2. 0

    For long flights to we prefer to use a “Stopover” where possible. Flying Singapore airlines to Europe for instance there can be a Stopover offered in Singapore. You only pay for the low cost hotel accommodation around perhaps $50 for the room for the night, 4 star and this includes airport/hotel transfers and other freebies. Certainly makes for a great break. Ask the airline being used if they offer a stopover, they are great. If wanting quality sleep while travelling we use the Lifewave Silent Night Non Transdermal patches – registered as a class 1 medical device in Europe. These have NO drugs, nothing into the body and great for waking up refreshed. These patches also stop/reduce snoring, reduce stress and are well researched. Being in our 70s, regularly travelling overseas and about to have our 3rd out of 4 overseas trips for the year this is what we find makes for an enjoyable stress free holiday.

  3. 0

    I have done a very large number of long haul flights, and thought I had a great advantage over many because I have no problem sleeping on these flights.
    But I landed in serious trouble on a flight from Melbourne to Zurich when both my wife and I were put into seats where neither of us had an aisle. With the person next to me using all of his seat and a third of mine, I slept leaning to my left.
    Next day I suffered severe pains in my left leg which were replaced next day by problems with my lungs. Later my doctor was to tell me that I almost certainly had experienced a DVT which could easily have killed me.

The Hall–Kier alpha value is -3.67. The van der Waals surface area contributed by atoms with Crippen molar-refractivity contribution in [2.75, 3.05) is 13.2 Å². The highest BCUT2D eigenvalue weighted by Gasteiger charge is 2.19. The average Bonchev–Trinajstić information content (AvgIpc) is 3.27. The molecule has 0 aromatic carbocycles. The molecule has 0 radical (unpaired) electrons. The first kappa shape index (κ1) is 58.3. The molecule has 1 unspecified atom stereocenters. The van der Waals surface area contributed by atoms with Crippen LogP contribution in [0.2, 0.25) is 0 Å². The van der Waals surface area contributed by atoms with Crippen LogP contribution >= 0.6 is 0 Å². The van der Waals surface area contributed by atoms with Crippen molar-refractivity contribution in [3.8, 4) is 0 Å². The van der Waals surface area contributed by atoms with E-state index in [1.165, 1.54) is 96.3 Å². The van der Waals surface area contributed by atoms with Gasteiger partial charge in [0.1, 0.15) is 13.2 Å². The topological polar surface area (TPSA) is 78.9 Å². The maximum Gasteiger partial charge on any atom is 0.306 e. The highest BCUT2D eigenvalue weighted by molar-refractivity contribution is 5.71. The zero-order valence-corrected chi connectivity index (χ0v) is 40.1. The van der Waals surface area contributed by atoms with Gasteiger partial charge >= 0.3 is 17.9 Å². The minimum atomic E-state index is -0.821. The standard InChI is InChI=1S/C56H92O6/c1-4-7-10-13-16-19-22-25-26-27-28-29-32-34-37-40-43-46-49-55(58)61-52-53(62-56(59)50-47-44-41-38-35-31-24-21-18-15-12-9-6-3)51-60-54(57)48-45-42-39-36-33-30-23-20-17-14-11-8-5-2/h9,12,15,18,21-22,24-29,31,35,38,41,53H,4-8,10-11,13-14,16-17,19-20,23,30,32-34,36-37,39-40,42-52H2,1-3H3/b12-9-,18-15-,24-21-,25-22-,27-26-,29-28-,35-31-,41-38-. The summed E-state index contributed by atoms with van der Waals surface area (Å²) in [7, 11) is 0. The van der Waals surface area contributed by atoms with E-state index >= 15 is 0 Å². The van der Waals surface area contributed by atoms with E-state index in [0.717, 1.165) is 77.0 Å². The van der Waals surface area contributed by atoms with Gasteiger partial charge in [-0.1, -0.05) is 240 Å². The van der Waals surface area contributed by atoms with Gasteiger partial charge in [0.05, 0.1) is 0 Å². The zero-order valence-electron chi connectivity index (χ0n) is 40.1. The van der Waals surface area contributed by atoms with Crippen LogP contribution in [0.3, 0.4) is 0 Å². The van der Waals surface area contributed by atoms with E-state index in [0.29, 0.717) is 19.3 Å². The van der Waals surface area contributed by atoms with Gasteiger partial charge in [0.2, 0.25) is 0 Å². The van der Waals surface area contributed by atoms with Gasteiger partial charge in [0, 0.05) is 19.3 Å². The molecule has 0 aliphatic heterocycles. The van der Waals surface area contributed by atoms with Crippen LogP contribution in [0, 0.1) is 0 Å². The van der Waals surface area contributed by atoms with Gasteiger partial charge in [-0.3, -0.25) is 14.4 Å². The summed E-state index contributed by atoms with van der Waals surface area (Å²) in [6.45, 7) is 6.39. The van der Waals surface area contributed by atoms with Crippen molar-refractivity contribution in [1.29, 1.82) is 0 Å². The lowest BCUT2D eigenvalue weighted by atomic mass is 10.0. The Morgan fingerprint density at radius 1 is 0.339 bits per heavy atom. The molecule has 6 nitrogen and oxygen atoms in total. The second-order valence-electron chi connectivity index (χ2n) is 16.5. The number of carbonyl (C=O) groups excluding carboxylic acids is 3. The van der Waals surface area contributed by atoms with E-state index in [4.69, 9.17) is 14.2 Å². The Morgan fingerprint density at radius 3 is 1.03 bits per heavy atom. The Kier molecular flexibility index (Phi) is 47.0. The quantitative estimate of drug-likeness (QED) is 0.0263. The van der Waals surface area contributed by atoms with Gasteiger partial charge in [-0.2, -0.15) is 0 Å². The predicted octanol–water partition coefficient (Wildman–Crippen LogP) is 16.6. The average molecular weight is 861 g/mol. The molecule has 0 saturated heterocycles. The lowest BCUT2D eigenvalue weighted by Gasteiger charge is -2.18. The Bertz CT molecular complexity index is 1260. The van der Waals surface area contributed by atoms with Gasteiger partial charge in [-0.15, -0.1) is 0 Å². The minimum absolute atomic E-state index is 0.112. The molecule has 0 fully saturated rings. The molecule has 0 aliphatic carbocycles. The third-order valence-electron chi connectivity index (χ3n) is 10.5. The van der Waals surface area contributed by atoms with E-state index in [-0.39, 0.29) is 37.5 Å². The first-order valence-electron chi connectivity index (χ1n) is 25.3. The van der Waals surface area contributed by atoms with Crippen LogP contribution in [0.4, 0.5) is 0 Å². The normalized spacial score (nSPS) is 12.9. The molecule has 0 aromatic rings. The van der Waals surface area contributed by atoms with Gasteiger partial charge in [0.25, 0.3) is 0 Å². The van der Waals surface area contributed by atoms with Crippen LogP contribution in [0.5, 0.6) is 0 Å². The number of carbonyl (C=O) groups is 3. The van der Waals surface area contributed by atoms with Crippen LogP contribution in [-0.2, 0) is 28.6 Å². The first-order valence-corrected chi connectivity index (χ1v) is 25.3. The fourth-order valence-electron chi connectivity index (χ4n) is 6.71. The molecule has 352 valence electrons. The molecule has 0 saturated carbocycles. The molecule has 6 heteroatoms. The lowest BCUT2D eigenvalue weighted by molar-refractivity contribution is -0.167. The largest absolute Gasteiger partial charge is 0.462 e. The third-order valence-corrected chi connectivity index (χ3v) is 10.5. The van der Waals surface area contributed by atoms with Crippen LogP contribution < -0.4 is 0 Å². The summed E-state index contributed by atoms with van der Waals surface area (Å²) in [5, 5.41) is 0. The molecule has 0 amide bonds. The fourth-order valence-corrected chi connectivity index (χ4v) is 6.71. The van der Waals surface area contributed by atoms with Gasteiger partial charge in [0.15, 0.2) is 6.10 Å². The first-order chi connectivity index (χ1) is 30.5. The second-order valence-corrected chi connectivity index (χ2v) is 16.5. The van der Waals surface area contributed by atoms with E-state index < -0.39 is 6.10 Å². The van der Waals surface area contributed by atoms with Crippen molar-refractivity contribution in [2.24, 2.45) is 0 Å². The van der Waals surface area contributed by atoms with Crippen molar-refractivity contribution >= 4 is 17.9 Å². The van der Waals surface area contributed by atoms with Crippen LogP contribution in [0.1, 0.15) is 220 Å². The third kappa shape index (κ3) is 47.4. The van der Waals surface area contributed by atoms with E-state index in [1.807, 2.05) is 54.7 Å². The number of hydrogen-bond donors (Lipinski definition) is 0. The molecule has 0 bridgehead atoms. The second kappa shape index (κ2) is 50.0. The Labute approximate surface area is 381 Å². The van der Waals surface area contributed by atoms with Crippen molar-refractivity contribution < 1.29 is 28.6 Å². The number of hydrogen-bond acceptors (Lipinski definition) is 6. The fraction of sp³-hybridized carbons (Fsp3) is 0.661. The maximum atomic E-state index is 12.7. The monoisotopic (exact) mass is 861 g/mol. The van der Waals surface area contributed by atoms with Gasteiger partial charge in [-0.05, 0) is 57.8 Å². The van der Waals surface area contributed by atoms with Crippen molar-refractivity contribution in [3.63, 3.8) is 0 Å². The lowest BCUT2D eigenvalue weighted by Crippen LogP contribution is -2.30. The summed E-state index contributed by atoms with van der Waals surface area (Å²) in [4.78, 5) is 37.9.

The best idea we have found is to arrange a stopover in Singapore for a couple of days each way. Use Singapore Airline, the best in my experience after using most of them, and get heavily discounted fares on the bus that tours the city. And no, I have no association with Singapore Airlines other than being a happy customer.
    The most important precaution before leaving is to look up Seat Guru on the internet so that you can be sure that one of your tickets has an aisle.
    I also agree with pixii, I always take long walks around my destination and never have jetlag there, but invariably get a double dose upon returning home.

  4. 0

    Agree Maxchugg, getting home we tend to go straight home to bed , not stay up and out as we do on the holiday , that’s when the jet lag sets in & is double ,! I think we’re so glad to be home , safe & sound

  5. 0

    The best advice I can give, is catch a boat, preferably from Indonesia, plenty of fresh air on the trip over and the Government will give you s sh..load of money when you get here. Pity the Labor party is still not in power, or you would have got a lot more.

  6. 0